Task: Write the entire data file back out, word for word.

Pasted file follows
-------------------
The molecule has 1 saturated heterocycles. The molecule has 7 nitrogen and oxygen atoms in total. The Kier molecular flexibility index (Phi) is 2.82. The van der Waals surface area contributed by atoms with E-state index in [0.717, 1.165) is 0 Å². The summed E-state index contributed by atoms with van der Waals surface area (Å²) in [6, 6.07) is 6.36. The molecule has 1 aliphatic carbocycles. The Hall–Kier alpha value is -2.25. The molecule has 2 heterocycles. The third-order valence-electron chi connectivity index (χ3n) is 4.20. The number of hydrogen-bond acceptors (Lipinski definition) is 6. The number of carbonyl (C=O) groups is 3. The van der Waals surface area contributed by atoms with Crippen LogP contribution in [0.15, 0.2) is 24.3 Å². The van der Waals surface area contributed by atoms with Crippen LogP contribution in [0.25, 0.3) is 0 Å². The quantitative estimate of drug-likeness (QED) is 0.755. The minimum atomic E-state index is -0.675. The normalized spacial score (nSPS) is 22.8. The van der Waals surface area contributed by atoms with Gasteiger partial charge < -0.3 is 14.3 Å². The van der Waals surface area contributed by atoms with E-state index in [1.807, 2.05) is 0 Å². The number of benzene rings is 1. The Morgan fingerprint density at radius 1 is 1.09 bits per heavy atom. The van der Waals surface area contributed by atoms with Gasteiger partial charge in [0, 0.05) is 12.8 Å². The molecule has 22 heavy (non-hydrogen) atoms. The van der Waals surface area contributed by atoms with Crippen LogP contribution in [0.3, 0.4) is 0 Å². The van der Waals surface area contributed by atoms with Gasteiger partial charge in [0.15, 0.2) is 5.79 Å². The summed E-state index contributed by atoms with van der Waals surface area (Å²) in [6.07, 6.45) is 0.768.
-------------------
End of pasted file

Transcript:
The molecule has 1 saturated heterocycles. The molecule has 7 nitrogen and oxygen atoms in total. The Kier molecular flexibility index (Phi) is 2.82. The van der Waals surface area contributed by atoms with E-state index in [0.717, 1.165) is 0 Å². The summed E-state index contributed by atoms with van der Waals surface area (Å²) in [6, 6.07) is 6.36. The molecule has 1 aliphatic carbocycles. The Hall–Kier alpha value is -2.25. The molecule has 2 heterocycles. The third-order valence-electron chi connectivity index (χ3n) is 4.20. The number of hydrogen-bond acceptors (Lipinski definition) is 6. The number of carbonyl (C=O) groups is 3. The van der Waals surface area contributed by atoms with Crippen LogP contribution in [0.15, 0.2) is 24.3 Å². The van der Waals surface area contributed by atoms with Crippen LogP contribution in [0.25, 0.3) is 0 Å². The quantitative estimate of drug-likeness (QED) is 0.755. The minimum atomic E-state index is -0.675. The normalized spacial score (nSPS) is 22.8. The van der Waals surface area contributed by atoms with Gasteiger partial charge < -0.3 is 14.3 Å². The van der Waals surface area contributed by atoms with E-state index in [1.807, 2.05) is 0 Å². The number of benzene rings is 1. The Morgan fingerprint density at radius 1 is 1.09 bits per heavy atom. The van der Waals surface area contributed by atoms with Gasteiger partial charge in [0, 0.05) is 12.8 Å². The molecule has 22 heavy (non-hydrogen) atoms. The van der Waals surface area contributed by atoms with Crippen LogP contribution in [0.3, 0.4) is 0 Å². The van der Waals surface area contributed by atoms with Gasteiger partial charge in [0.15, 0.2) is 5.79 Å². The summed E-state index contributed by atoms with van der Waals surface area (Å²) in [6.07, 6.45) is 0.768.